Buy-and-hold is a passive investment in which an investor buys asset and holds it for a long period regardless of fluctuations in the market. Buy-and-hold investors identify potential increase in asset’s price and hold its ownership for a period of time. In fact, buy-and-hold investors keep shares through bull and bear markets. Many legendary investors such as Warren Buffett and Jack Bogle praise this investing approach as ideal for individuals seeking healthy long-term returns. However, the majority of investors are affected by trading psychology and cannot take rational decisions in volatile markets. Thus, buy-and-hold portfolio tend to have a turnover rate below 20 percent.
Buy-and-hold strategy is not as time-intensive as swing trading and most of the times not so risky and difficult. However, swing trading has a few advantages over buy-and-hold strategy:
- Income stream: Buy-and-hold investors focus on long-term investments that might generate profits after a long period of time. Swing trading, on the other hand, might lead to instant profits (as well as instant losses).
- Diversified risk: Swing traders can hold a few securities across asset classes or sectors and generate higher profits than those who invest passively.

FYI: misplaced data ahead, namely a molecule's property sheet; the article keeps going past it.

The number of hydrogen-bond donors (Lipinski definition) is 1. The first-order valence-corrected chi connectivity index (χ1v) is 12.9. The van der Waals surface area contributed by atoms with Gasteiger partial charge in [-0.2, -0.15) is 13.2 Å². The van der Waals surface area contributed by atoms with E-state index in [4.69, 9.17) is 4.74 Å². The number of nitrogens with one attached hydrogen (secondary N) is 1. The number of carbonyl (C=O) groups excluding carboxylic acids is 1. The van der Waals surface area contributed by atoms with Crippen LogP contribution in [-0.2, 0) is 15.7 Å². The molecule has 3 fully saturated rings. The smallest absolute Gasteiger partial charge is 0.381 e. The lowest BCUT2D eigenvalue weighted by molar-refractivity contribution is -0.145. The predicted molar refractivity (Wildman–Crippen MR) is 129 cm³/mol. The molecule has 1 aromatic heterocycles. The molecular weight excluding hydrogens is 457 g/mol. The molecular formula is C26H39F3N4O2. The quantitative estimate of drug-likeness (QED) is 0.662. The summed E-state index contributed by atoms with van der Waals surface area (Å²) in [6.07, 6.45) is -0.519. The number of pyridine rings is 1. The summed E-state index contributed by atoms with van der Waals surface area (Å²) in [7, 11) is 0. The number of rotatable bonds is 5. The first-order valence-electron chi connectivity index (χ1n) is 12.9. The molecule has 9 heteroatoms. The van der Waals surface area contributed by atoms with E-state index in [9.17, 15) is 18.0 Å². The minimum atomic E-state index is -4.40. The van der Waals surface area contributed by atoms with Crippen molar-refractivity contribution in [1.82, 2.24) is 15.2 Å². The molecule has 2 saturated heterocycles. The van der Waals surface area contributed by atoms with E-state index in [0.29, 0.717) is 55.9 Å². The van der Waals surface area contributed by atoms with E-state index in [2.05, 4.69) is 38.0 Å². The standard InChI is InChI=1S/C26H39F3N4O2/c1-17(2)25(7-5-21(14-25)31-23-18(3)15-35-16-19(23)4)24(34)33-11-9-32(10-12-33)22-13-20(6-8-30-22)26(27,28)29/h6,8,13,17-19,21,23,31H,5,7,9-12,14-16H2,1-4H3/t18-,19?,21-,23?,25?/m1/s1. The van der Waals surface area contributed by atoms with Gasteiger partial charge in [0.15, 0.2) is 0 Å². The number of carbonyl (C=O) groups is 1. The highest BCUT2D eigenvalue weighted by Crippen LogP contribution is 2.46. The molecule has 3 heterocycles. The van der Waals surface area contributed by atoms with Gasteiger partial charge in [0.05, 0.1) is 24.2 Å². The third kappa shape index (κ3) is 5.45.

- Shorting possibility: Swing trading allows to profit from price declines and excessive euphoria through shorting, which buy-and-hold investors simply cannot replicate. The essence of shorting is that it allows traders to profit from price declines as opposed to price increases. However, shorting involves excessive risks which, theoretically, are unlimited but the potential profits are limited to the amount traders short.
Swing Trading vs Day Trading
While day trading strategy can take place on several occasions in a single day, swing trading is based on identifying swings that take place over a period of days.
Day trading is better suited for individuals who are passionate about trading full time and have an advanced understanding of technical analysis and charting. Therefore, day trading might be very stressful and intense, so trading decisions are often affected by trader psychology. However, day trading might work just perfectly with algorithmic trading systems that allow avoiding the downside. If you are curious to learn more, we’ve prepared an ultimate guide about algorithmic trading using day trading strategies.
Swing trading, on the other hand, does not require such a formidable set of traits and full-time attention. Because of the longer time frame, which may take days to weeks as opposed to minutes to hours, a swing trader does not need to monitor trades full-time and take decisions so fast.